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Department of Chemistry
Andrew L. Sargent




 
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Office:  SZ 501
Phone:  (252)328-9759
Email
sargenta@ecu.edu

Publications
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Andrew L. Sargent
Professor, Inorganic and Theoretical Chemistry

Army High Performance Computing Research Center (1992-1994)
Postdoctoral Fellow, Minnesota Supercomputer Institute (1991-1992)
Ph.D., Texas A&M University (1991)
B.A., The Colorado College (1985)



Research Overview

Much of the emphasis in our research group involves the application of accurate quantum chemical methods to the analysis of molecular systems. Two systems are currently garnering the bulk of our attention, and they are briefly described below.

Redox-active macrocycles:

Crown ether compounds are well known for their ability to selectively bind metal ions in the electron-rich pocket of the macrocycle. Interest in these systems stems, in part, from their enzyme-like specificity and their potential application as ion transport and sequestering agents of radionuclides in the treatment of streams contaminated by nuclear waste or heavy metal ions. Collaborators in the research group of Dr. John Sibert at the University of Texas at Dallas have recently derivatized the standard crown ether moiety with a redox-active substituent that is positioned to directly participate in host-guest interactions. These new molecules, dubbed Wurster’s crowns for their structural relationship to the well-known Wurster’s reagent (N,N,N’,N’-tetramethyl-p-phenylenediamine), have demonstrated numerous interesting properties, and our group is applying accurate computational methods to investigate the role of the redox-active moiety in metal-ion binding for both the neutral and oxidized species. Future work will involve the analysis of macrocycles with multiple redox centers and/or nitrogen and sulfur donor atoms, and will probe their application in chemical sensing, heavy-metal ion transport and redox-switchable catalysis.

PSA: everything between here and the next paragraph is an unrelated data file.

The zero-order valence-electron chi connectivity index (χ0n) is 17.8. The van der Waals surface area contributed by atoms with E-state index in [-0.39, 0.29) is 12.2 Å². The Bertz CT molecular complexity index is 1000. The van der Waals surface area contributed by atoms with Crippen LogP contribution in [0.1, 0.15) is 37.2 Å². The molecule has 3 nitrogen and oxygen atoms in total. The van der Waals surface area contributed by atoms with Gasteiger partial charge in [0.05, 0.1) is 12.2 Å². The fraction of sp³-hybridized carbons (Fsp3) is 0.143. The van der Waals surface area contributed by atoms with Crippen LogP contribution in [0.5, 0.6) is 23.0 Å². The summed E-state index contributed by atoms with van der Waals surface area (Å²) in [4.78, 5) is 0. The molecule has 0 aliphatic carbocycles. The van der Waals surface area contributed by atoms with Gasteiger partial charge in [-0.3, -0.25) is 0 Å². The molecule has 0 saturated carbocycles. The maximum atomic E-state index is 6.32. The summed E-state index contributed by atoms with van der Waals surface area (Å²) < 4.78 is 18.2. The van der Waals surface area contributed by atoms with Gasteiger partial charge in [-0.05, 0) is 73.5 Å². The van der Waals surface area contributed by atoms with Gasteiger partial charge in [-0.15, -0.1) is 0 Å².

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Rhodium catalyzed hydroacylation:

Rhodium catalyzed hydroacylation effects the rapid synthesis of cyclopentanones, which are important intermediates in a variety of pharmaceuticals. A simple catalytic cycle of the process is shown in the accompanying schematic. Bosnich (Fairlie, D.P.; Bosnich, B. Organometallics 1988, 7, 946-954) attempted a detailed examination of the reaction mechanism using deuterium-labeling studies, but was thwarted by the overall complexity of the reaction and a lack of isolable intermediates. In this context, we are applying accurate computational methods to the analysis of the catalytic mechanism.

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